If you wanted to be treated like a professional model, you need to act like a professional model. And I am here to help you learn how to do just that!
Here are a few things that are always helpful and not too difficult to do either (in no specific order):
1. Give the photographer your cell phone number once you have booked the shoot. This has come in handy for me so many times. Sometimes you are running late, sometimes you cannot find the shoot location, sometimes emergencies come up, etc.
2. Be on time to your shoots. If you are going to be late, even 5 minutes late, text or call the photographer and let them know. Try to never be more than 15 minutes late, if that. If you do show up early, I would advise making it 10 minutes or less early. Photographers need time to set things up and get their equipment in order.
3. Bring a small modeling kit. This can be tailored to the style of modeling that you do. For example, I always bring a bottle of water, baby wipes, basic make-up, clear nail polish and a file, a robe, a hair brush and things to put up my hair (pins, clips, ties) and a bit of whatever product I use. If you model clothing, make sure to add basic underwear (tops and bottoms), plus basic heels to that list along with any other items you regularly use. I also might recommend items like cotton swabs, safety pins, Advil or similar, pads and tampons, leggings, plain tank tops, a pair of well-fitting jeans, shoes you can easily slip on and off, and some light snacks. Keep these things ready to go so all you have to do is grab it as you walk out the door.
4. Pack for the shoot the night before. This way if you are missing anything you have a bit of time to get it together before the shoot. It is much easier to schedule in a little extra time to stop by the store or wash an item or clothing if you have overnight to do so, versus just a couple or a few hours.
5. Communicate efficiently. Make sure you know when, where, what style, what you are responsible for bringing, and about how long the shoot is planned to last as you book the shoot. Do not leave anything to question. If you are unsure about a concept, or if you have one in mind, do not be afraid to share or ask for inspirational photos of the concept and outline what exactly you like about them.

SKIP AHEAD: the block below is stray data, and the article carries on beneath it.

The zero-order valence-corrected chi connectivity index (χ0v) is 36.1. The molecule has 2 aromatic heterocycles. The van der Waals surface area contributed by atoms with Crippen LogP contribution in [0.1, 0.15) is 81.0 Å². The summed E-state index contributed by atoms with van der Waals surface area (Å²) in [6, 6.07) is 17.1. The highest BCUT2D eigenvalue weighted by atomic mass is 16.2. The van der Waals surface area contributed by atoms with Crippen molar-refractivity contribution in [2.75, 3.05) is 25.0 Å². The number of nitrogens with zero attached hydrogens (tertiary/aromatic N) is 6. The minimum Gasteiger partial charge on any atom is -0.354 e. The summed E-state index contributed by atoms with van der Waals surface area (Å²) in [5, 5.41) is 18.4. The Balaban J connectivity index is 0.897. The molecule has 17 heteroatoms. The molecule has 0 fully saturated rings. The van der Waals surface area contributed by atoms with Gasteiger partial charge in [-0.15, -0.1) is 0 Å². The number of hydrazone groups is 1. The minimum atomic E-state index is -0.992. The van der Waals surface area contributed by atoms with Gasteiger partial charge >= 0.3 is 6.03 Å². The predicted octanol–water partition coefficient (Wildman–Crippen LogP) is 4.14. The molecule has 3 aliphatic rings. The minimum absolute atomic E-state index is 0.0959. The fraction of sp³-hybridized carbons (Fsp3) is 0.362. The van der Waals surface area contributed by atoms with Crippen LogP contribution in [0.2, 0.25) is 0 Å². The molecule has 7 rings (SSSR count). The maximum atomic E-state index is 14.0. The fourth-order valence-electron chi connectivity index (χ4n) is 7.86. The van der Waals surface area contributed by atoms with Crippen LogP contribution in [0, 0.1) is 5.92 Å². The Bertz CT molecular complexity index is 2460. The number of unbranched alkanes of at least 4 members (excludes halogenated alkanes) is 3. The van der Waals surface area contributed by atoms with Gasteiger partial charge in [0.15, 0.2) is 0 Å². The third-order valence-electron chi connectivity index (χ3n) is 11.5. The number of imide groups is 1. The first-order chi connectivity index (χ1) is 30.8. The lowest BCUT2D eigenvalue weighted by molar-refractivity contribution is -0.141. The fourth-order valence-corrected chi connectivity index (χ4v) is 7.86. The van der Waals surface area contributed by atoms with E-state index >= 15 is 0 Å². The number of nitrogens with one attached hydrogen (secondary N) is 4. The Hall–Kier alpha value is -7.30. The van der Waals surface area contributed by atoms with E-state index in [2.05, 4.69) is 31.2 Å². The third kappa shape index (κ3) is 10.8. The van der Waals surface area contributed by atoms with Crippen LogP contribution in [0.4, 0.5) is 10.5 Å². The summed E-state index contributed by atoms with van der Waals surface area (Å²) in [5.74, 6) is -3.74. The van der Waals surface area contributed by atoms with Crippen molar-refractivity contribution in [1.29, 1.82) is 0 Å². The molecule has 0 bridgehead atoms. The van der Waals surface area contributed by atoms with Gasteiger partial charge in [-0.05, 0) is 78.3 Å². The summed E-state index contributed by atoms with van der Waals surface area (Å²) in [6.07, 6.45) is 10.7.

6. Use your cell/smart phone if you have one. I use Google calendar with notifications for most of my shoots. It will set off an alarm at a time I can choose to remind me of the shoot. I also put the photographer’s number in my phone as soon as I get it. You can add in the address to the notes in the calendar event or the phone contact as well so you do not get stuck out without the address.
7. Act like a professional at the shoot. You are not there to flirt or socialize. You are there to create photos. Chatting a bit before the shoot is cool, and some people are totally fine chatting a bit while shooting. But do not take up half an hour talking if you can help it. And if you curb the flirting at shoots you are much less likely to run into issues of unwanted attention or advances. Sometimes the person is just that way, but if you act like you are just there to shoot, most of the time they will pick up on that.
8. Do not gossip at the shoot. It is perfectly acceptable to say brief nice things, but try not to spend the whole shoot talking about who you do not like or about rumors you have heard. I know it can be tempting, especially when the other person starts it, but try to keep your opinions minimal or at least non-specific. At the same time, do not spend all your time gushing about people you love to work with either as it can make the other person feel a bit uncomfortable.
9. Be physically prepared for the shoot. Show up well rested, clean, and well groomed. Do not go out and party late the night before. Make sure you eat something before the shoot. Make sure your nails are clean and the polish is not some crazy color, clear or neutral is always good. If you shave, make sure to do so in a time frame that does not allow for stubble to be showing at the shoot. Also, do not do some new crazy work out the day before that is going to make you super sore or anything like that.
10. If you do have to cancel, do so timely and with a good reason. It happens, but it should only happen for real, legitimate reasons. If you are sick, please contact the photographer as soon as you know and let them know what you are sick with and if you think you can still shoot. Many people would rather not get sick or spread that illness to family members.
11. Inform the photographer of any relevant changes to your appearance as soon as you can. This includes large bruises and cuts, hair cut and color changes, measurement and significant body type/weight changes, new tattoos or piercings, skin rashes, and so on. It is much easier for them to work around it or with it if they know it is there in advance.
12. Never, ever act unprofessionally. If someone cancels on you, ask to reschedule. If someone is rude to you, simply ignore them. If the shoot is going in a bad direction or if you feel uncomfortable, simply state that you no longer feel comfortable and leave. Report them to the authorities if you feel it necessary. But do not yell, scream, etc, in person or via messages or phone call. I do not care what they did or said, it will not accomplish anything.